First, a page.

When Calvin Johnson announced his retirement, there were some who believed that it was because he’d grown tired of the losing culture that permeates the Detroit Lions’ organization. It turns out that, while not the primary reason, Detroit’s history of failure made it easier for Johnson to walk away.
Johnson told ESPN’s Michael Smith in an interview for “E:60” that, while the wear and tear of playing in the NFL ultimately led to his retirement, he would have found it harder t walk away had the Lions been consistently competitive.
“If we would’ve been a contender, it would have been harder to let go,” Johnson said.
Johnson detailed the enormous physical toll the NFL took on him in explaining why he retired at the age of 30.
“When you wake up in the morning, you can’t walk,” Johnson said. “You know, you’re shufflin’ across the floor. I gotta go through, like, a little routine when I wake up in the morning to get everything functioning and ready to go. But, the only thing is everything just goes back to gridlock so fast once I sit down, ’cause you know you go to work again.”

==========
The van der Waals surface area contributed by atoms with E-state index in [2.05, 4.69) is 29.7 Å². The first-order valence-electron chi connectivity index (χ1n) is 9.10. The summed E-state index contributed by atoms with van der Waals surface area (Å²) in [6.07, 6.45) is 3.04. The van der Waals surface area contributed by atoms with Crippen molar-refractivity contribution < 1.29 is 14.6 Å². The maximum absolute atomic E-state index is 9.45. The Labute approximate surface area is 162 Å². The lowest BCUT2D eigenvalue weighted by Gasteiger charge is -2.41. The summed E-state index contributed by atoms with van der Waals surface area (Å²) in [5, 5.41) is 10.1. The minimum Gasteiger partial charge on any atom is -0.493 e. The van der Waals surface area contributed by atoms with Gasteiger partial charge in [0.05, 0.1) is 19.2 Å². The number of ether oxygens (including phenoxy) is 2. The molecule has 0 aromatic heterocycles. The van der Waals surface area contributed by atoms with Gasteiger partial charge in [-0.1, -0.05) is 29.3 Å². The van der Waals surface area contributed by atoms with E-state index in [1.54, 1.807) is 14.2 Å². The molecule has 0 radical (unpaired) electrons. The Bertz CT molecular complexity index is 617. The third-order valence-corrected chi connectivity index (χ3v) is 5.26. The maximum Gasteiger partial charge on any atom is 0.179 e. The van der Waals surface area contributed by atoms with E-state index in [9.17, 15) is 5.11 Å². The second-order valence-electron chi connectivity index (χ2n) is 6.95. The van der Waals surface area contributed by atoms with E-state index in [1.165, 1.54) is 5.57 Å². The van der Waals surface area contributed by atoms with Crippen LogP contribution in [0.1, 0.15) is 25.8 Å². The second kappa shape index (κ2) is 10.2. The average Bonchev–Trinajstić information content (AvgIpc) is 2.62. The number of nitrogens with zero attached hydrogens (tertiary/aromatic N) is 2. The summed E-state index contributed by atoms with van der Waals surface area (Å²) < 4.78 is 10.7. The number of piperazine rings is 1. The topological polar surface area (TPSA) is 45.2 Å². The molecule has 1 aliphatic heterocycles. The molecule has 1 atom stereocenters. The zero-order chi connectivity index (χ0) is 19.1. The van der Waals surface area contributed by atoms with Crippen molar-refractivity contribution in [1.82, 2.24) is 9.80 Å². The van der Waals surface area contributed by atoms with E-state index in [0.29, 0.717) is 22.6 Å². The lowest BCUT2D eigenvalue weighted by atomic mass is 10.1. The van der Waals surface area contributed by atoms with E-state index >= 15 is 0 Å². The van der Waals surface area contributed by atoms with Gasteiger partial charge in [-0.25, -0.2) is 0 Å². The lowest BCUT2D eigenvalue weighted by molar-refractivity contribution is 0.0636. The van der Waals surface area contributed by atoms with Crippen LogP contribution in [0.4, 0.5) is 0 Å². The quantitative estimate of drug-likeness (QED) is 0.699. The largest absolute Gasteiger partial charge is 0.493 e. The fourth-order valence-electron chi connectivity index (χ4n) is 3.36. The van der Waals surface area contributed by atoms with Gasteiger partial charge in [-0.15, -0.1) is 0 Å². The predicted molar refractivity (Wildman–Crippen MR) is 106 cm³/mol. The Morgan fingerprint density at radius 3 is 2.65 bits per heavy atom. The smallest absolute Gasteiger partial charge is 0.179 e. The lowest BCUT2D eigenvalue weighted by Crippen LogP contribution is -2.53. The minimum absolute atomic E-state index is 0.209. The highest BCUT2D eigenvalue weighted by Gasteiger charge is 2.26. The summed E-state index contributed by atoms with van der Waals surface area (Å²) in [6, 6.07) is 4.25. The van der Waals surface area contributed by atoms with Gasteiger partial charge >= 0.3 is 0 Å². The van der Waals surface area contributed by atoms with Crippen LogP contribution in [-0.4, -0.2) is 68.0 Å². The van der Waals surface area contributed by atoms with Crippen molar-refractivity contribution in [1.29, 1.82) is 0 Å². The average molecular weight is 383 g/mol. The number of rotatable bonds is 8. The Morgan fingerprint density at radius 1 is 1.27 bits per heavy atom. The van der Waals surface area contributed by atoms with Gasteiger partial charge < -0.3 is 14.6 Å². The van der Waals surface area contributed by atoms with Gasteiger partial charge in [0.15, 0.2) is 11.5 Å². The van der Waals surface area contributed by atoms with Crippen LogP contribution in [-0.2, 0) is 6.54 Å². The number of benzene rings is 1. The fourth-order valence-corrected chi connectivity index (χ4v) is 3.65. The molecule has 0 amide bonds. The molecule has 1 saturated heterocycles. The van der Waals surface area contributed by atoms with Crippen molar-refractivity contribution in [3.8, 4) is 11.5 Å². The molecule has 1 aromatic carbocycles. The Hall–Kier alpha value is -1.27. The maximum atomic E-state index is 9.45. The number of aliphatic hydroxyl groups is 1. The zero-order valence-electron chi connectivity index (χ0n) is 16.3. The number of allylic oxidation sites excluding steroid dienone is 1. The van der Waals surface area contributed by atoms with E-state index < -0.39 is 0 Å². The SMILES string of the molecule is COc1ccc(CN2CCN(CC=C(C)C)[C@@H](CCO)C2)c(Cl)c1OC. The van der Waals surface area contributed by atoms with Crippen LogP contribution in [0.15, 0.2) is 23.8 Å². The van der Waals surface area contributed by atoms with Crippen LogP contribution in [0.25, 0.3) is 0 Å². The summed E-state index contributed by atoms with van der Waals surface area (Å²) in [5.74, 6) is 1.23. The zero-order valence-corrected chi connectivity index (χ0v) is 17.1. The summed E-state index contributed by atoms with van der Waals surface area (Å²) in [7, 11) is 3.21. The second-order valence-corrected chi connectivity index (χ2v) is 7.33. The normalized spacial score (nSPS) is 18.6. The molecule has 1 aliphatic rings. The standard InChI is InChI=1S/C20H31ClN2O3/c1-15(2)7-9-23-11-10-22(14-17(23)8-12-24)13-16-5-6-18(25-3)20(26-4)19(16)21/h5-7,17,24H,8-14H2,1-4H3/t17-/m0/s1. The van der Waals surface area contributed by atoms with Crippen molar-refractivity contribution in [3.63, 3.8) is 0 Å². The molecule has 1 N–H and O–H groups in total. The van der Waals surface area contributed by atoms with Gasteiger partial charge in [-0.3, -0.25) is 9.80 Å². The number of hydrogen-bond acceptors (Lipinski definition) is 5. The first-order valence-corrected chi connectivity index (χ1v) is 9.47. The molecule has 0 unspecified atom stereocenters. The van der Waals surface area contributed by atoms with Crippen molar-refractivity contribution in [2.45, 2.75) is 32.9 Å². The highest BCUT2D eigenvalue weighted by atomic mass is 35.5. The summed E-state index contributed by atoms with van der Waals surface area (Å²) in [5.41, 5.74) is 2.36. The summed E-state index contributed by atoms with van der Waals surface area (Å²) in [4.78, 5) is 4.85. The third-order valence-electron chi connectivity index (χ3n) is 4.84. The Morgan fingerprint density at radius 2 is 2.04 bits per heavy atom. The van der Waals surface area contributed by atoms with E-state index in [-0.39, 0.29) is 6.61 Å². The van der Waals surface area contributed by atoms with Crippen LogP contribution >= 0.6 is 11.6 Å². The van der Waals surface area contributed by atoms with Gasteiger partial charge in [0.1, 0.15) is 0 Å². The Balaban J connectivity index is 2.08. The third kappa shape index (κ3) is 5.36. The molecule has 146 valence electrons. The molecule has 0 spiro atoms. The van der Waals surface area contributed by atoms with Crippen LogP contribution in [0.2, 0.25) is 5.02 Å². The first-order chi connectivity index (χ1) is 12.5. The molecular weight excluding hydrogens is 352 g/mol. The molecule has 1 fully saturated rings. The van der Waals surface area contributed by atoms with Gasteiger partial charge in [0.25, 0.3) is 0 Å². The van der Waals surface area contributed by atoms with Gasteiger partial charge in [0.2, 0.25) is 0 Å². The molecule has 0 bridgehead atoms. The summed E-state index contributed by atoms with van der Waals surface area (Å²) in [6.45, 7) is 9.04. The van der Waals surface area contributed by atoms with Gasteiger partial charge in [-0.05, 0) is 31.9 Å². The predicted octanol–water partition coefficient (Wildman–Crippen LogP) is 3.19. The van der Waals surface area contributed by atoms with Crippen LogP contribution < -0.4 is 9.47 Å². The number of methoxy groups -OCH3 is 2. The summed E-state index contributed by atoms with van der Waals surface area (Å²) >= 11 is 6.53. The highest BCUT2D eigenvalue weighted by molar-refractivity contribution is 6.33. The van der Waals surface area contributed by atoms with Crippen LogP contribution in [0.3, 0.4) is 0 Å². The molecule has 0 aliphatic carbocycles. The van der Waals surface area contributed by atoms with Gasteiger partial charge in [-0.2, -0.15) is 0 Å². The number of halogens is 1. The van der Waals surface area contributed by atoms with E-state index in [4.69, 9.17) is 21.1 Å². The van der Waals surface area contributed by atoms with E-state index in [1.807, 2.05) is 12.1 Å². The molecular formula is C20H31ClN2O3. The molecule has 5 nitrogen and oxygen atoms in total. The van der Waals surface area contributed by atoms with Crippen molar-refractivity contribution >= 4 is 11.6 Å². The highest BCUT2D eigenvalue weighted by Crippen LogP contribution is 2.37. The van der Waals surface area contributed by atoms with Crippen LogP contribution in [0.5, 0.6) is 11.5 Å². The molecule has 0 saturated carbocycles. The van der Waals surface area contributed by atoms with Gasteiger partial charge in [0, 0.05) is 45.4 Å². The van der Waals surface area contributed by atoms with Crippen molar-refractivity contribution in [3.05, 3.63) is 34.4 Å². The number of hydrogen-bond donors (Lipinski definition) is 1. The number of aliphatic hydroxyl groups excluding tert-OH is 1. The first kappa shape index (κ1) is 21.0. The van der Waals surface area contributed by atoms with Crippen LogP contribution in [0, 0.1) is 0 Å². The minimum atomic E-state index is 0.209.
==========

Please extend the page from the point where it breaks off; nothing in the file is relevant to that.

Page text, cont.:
It’s no wonder Johnson was so quick to quiet rumors of a comeback. His body just couldn’t take the punishment anymore – and the Lions’ frequent mediocrity made his decision easier.
Calvin Johnson will not be returning to an NFL field near you anytime soon.
The former Detroit Lions receiver said at his southeast Michigan football camp on Saturday that he has no intention of returning to the NFL in his first public comments since retiring in March.
“I’m not coming back,” Johnson said Saturday, via Dave Birkett of the Detroit Free Press. “You ain’t got to worry about that.”
Johnson denied that the Lions’ culture of losing was a factor in his retirement, saying instead it was simply the wear and tear of the NFL taking its toll on him.
“I know everybody wants to know why I retired, but it’s more so, I put a lot into the game and it’s taken a lot out of me and that’s where I’m at right now,” Johnson said. “I’m not going to get into the specifics of the things that I feel it’s taken away, but it definitely feels good, I guess I can say for myself, to spend more time around the family, my son, I just got married, so things are going good right now.
“I wouldn’t just quit because we were losing. It was just body. I was just tired of it, fed up. Just had enough.”
Johnson said he intends to go back to school as well as spend time with his family.
It sounds like Matthew Stafford was correct in his thinking that Johnson was done playing for good. It remains to be seen if his assertion about the Lions being more dangerous will hold true, though.